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Future son-in-law: Do this … don’t do this

The following letter is not an actual letter. And, it may sound like the rant of an angry father (as my son pointed out when he read through it :). Well, to some degree it is. I’m not angry, per se. I’m disappointed in the young men (Christian young men) who have expressed “interest” in my daughters at some level. It’s not that I’m mad AT them. I know there are a lot of great young Christian men (even the ones implicated below 😉 who understand how to enter into a relationship with a young woman and nurture the relationship. I also realize that there are just as many young women who fail to properly move forward (either too fast or too slow) in relationships. Recently, my daughter has experienced some of the challenges that are covered at some level in my letter. I’m not really an angry old ranting father … really. But, I do expect that young men conduct themselves in a way that is addressed below. So, with this as an intro, read at your own peril.  😉

Dear young man who wants to pursue my daughter,

I want you to know that I am very excited that you want to be a part of my daughter’s life. I’m sure you are already sensing what a special woman she is, which is why you are considering entering into a relationship with her. I want you to know that we’ve been praying for you for a LONG time. In fact, her mother and I have been praying for you before our daughter was even born. Well, maybe it wasn’t you. Much of that depends on how much of this letter you understand and the expectations of a young man who would like to be a significant part of my daughter’s life. If you aren’t ready to pursue a deeper relationship with her, than this letter probably doesn’t apply. If you are, please read on.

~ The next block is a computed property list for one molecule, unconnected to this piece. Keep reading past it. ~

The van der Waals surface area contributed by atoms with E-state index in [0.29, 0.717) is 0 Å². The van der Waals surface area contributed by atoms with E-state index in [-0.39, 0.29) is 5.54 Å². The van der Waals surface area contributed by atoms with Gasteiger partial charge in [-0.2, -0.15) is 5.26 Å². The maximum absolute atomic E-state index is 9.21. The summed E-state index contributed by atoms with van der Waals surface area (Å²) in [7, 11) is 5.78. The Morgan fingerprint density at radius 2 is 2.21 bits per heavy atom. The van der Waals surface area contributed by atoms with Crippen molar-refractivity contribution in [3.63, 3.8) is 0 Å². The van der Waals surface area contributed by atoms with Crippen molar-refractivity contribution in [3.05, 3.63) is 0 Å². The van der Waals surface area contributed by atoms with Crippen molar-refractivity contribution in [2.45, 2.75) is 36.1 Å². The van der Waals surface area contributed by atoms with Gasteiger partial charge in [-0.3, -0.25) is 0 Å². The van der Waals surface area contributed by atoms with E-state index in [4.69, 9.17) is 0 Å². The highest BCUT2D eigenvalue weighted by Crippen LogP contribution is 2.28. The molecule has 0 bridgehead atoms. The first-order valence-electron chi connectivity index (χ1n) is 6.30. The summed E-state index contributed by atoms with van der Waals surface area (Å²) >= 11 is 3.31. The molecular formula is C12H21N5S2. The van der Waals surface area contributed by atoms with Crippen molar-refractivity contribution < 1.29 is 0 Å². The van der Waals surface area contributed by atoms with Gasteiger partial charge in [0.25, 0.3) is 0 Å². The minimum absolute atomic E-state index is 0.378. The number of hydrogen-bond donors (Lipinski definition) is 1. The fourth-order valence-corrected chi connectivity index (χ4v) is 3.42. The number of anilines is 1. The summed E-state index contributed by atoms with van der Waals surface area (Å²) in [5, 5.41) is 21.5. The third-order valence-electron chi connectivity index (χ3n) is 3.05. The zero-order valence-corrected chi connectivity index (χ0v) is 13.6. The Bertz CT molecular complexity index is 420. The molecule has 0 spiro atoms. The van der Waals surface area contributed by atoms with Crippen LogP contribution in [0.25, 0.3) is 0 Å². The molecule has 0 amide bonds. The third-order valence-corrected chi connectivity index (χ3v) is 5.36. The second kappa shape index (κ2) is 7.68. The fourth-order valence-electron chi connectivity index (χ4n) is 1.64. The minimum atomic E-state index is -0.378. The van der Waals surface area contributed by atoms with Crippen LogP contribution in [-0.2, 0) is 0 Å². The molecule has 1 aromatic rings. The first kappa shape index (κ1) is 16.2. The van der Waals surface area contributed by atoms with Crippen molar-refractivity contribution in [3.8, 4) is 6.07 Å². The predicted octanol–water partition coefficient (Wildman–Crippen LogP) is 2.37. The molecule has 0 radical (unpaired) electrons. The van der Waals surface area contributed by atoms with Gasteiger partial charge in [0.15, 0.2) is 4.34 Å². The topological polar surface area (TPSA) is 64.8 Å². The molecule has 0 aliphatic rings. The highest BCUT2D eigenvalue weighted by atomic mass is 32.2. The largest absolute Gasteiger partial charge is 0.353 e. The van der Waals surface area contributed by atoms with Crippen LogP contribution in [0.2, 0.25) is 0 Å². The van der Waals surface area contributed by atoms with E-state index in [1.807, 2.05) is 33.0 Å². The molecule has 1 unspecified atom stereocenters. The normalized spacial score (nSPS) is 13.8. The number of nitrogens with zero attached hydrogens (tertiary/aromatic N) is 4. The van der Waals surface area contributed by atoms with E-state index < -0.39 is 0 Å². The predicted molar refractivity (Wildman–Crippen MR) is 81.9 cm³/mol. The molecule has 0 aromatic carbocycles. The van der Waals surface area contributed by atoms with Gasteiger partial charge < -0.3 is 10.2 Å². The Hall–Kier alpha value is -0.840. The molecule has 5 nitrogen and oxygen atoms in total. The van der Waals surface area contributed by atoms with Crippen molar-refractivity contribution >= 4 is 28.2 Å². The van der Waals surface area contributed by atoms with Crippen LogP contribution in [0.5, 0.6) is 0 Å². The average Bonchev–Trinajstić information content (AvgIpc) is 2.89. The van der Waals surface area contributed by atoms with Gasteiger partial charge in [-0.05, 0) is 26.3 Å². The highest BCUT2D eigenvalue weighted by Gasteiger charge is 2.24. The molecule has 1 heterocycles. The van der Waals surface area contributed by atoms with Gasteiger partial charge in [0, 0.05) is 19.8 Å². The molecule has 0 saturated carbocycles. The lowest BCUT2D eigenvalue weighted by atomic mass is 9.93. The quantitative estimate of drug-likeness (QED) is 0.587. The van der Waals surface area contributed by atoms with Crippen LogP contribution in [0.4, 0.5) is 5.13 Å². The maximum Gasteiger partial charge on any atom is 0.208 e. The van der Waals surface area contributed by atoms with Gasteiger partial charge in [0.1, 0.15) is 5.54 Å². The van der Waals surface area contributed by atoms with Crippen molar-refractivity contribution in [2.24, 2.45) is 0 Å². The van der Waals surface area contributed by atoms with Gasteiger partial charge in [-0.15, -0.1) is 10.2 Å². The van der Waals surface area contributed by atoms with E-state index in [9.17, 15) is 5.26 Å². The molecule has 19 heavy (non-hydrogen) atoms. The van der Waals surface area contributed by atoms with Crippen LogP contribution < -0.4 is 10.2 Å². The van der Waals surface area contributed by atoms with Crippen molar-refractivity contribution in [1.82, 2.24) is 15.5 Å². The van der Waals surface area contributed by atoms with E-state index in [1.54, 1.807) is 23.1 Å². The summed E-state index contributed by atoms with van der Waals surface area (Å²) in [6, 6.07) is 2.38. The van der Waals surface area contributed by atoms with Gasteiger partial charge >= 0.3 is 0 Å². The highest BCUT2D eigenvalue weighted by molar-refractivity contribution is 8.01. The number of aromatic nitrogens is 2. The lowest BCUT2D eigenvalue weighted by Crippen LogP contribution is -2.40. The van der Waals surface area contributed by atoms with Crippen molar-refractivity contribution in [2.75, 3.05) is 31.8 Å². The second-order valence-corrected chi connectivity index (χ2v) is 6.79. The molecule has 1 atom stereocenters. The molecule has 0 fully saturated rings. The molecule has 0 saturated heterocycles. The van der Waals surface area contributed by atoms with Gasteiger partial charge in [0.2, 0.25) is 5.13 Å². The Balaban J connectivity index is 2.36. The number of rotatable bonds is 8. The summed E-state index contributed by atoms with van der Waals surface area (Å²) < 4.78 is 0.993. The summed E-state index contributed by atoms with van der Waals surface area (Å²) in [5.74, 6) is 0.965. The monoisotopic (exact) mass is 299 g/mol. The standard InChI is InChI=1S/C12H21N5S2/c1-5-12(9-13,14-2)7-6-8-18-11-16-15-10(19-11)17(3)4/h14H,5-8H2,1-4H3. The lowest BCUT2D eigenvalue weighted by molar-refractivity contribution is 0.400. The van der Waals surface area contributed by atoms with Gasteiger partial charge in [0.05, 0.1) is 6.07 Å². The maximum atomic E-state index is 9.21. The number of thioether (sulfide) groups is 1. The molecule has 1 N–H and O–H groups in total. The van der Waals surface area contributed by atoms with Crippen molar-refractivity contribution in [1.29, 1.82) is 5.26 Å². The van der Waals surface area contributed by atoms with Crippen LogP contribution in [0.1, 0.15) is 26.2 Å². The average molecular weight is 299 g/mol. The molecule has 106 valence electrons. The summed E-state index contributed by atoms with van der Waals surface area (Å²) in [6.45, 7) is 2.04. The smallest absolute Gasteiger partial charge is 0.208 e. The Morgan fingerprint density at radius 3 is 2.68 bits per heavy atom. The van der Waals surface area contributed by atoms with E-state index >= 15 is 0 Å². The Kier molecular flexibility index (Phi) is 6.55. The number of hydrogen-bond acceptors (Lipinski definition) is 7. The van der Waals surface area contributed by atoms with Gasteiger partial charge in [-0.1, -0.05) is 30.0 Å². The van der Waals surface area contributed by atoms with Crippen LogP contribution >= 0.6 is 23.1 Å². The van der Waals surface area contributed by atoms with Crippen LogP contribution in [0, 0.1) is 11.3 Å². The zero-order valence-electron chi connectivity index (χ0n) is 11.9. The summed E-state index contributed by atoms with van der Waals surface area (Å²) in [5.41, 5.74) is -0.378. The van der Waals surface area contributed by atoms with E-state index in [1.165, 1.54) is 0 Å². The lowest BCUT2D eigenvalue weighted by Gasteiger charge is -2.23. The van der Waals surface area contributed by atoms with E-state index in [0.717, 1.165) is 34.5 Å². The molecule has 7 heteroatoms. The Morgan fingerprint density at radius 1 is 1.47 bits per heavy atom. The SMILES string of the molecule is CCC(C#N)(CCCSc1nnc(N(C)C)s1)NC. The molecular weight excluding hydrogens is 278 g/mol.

Do ThisI hope this doesn’t feel like a semester final. It’s not. It’s much more important than that. You see, you can’t cram for this test. What you are about to enter into needs to have been built into you and you need to have been honing and working on it for years. Let’s face it, the requirements for dating my daughter are character qualities that you cannot learn from simply reading a book or playing video games. It is a personal, one-on-one relationship that requires someone of godly character and integrity.

Since I don’t know you yet (though I am really looking forward to getting to meet you … honestly) I thought I might offer you some advice on some things to say and do while avoiding other things that wouldn’t endear you to me, to her, nor to her Lord. Yes, her Lord. See, my daughter is a follower of Christ. Therefore, she has been bought with a price and anyone that she eventually meets, dates, and weds must have that in mind above all else because it is her identity. Alright, enough chit-chat let’s get to that all important list of things to say and do and those things to avoid when wanting to date my daughter.

DON’T DO THIS: Lead her on with words that miscommunicate your intentions.